Strengths – Nuclear power is currently the most realistic source of meaningful and reliable base load power that can meet the needs of major and growing populations; The technology is well understood and continues to advance; Demand for uranium appears steady over the next seven years as the demands of the existing nuclear fleet plus demand from new reactors ought to put demand at 220 million pounds per year in 2025; The ability to enter into long-term contracts can hedge against price volatility; Nuclear power is easily the most energy dense form of power relative to other sources; US Dollar strength in 2015 has helped lower cash costs in countries where uranium is mined including Canada, Kazakhstan, Namibia, Niger, and Russia.
Weaknesses – Despite its impressive safety record, nuclear power has a serious public relations problem the industry can’t seem to shake; This perception issue rests with fears over reactor meltdowns, waste disposal, terrorism, and cost and time overruns; There are several glaring examples of time and cost overruns including the Olkilouto 3 reactor saga in Finland between AREVA and TVO, with these two partners in court; Uranium exists in a relatively opaque pricing environment and transactions can take place in both a spot and contractual context.
Opportunities–Reactor technology continues to advance both safety and reliability with small modular reactors (SMRs) one significant example; Gen IV and Thorium reactors always show promise but the latter always seems to be “five years away”; The recent Paris COP21 agreement where 193 countries have essentially agreed to focus on cleaner and less carbon-intensive sources of growth indicates that nuclear power must remain a significant piece of the global energy equation; Recent deals executed between CGN Mining Company and Fission Uranium (FCU: TSX) (for $82 million CAD) and Holystone Energy Company Ltd and ALX Uranium (AL:TSXV) (an equity investment in AL and a three year strategic partnership) demonstrate significant interest in developing future supply in Canada.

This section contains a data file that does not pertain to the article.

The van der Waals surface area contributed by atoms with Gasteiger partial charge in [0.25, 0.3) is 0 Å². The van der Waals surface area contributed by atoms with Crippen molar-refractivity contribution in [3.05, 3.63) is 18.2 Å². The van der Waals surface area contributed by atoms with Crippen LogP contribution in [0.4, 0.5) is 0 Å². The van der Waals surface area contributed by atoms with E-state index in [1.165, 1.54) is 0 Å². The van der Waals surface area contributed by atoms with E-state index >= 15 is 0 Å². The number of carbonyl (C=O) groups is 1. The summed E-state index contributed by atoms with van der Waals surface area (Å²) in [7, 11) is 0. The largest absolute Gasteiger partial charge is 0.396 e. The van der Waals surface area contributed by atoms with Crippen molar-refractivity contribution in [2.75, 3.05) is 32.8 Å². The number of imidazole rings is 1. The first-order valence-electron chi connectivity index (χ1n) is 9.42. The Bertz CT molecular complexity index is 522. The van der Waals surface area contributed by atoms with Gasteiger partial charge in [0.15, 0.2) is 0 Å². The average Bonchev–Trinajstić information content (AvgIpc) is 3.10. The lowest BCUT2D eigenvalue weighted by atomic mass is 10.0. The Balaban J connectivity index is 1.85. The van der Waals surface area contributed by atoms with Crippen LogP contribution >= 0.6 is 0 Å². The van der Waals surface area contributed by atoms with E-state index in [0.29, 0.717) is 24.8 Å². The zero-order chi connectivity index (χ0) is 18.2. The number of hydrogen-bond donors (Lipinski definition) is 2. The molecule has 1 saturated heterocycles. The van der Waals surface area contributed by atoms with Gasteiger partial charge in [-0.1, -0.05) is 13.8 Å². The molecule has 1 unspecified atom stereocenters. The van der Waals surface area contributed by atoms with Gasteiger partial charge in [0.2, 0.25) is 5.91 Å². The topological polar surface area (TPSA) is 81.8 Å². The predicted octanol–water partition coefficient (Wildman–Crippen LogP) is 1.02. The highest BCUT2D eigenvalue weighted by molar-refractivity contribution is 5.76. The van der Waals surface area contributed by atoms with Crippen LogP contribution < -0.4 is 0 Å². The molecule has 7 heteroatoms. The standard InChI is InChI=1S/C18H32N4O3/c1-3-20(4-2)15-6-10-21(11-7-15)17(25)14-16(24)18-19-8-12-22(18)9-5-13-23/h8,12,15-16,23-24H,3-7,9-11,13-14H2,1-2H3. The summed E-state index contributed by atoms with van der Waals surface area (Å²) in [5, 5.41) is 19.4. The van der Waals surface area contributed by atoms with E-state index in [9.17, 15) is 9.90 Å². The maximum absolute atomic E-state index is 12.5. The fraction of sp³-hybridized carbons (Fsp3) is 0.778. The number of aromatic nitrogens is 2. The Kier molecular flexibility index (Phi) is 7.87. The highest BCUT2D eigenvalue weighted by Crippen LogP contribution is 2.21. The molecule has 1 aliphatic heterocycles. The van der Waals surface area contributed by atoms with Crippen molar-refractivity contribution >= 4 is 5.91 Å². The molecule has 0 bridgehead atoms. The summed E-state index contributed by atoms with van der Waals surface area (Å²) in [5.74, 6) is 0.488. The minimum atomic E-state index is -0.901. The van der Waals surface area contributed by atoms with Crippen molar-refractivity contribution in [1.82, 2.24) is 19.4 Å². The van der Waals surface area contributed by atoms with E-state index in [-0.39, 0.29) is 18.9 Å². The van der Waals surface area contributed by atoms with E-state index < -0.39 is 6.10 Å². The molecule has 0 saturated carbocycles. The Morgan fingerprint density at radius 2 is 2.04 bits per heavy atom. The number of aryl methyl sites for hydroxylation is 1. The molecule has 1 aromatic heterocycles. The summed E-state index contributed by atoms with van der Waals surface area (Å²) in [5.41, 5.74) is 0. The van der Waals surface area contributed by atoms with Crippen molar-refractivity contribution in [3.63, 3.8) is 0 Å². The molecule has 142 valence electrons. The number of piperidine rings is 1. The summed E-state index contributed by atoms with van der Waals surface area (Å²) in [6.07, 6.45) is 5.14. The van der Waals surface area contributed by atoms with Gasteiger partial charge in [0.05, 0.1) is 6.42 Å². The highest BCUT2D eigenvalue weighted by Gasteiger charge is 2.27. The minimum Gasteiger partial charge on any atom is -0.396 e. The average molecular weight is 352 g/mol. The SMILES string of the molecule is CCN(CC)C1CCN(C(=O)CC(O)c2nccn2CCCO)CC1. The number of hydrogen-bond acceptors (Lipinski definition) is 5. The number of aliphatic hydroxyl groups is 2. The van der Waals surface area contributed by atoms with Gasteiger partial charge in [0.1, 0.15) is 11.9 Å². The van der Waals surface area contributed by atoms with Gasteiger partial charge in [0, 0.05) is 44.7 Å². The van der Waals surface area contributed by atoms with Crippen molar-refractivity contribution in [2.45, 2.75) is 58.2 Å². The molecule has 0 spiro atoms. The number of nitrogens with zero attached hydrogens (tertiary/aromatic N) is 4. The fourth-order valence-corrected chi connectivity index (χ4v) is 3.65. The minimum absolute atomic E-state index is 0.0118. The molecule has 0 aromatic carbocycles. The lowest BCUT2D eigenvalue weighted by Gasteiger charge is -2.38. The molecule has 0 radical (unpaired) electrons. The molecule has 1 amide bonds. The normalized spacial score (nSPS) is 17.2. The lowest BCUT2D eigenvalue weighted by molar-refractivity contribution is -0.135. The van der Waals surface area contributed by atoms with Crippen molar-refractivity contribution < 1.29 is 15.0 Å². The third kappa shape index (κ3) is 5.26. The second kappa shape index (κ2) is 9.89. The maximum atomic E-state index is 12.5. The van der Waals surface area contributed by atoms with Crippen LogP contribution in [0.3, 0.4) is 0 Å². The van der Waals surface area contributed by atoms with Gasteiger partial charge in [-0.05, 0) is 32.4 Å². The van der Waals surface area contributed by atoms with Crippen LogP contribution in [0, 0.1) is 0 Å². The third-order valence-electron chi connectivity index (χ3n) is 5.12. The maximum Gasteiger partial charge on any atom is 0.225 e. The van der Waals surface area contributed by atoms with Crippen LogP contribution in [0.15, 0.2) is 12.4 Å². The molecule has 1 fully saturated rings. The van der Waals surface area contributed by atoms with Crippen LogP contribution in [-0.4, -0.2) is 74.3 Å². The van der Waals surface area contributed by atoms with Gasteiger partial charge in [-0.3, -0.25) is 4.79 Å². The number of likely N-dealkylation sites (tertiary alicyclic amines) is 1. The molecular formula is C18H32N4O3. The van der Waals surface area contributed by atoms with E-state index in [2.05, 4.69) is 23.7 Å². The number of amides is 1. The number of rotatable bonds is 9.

Threats – Nuclear power’s share of electricity generating capacity has stalled and is under threat of stagnating as other sources including renewables such as solar and wind become a larger piece of the overall electricity “pie”; Governments including Germany, Switzerland, and Italy are focused on shutting down nuclear capacity – the irony here is that that capacity will likely be replaced by fossil fuel-based sources of electricity such as coal.
As Economist Milton Friedman was fond of saying, “There’s no free lunch.” This quote is applicable in the energy world as well as each source of power must reckon with its own benefits and drawbacks.
Nuclear power, despite its major p.r. challenges, continues to remain a mainstay of the global power mix. As reactor technology continues to advance and the need for clean and reliable sources of base load power only become more evident as the global population continues to swell, nuclear power will remain firmly ensconced in the global power mix.
A question for investors to consider is how to play this sector? With sentiment low in the wake of Fukushima and stagnant uranium pricing, the framing of uranium as a contrarian opportunity is obvious. That may be about to change and so the timing seems favorable for a review of this sector and the possible opportunities therein. The relatively rapid value creation to shareholders from recent acquisitions in the Athabasca Basin in the past four years underscores the potential.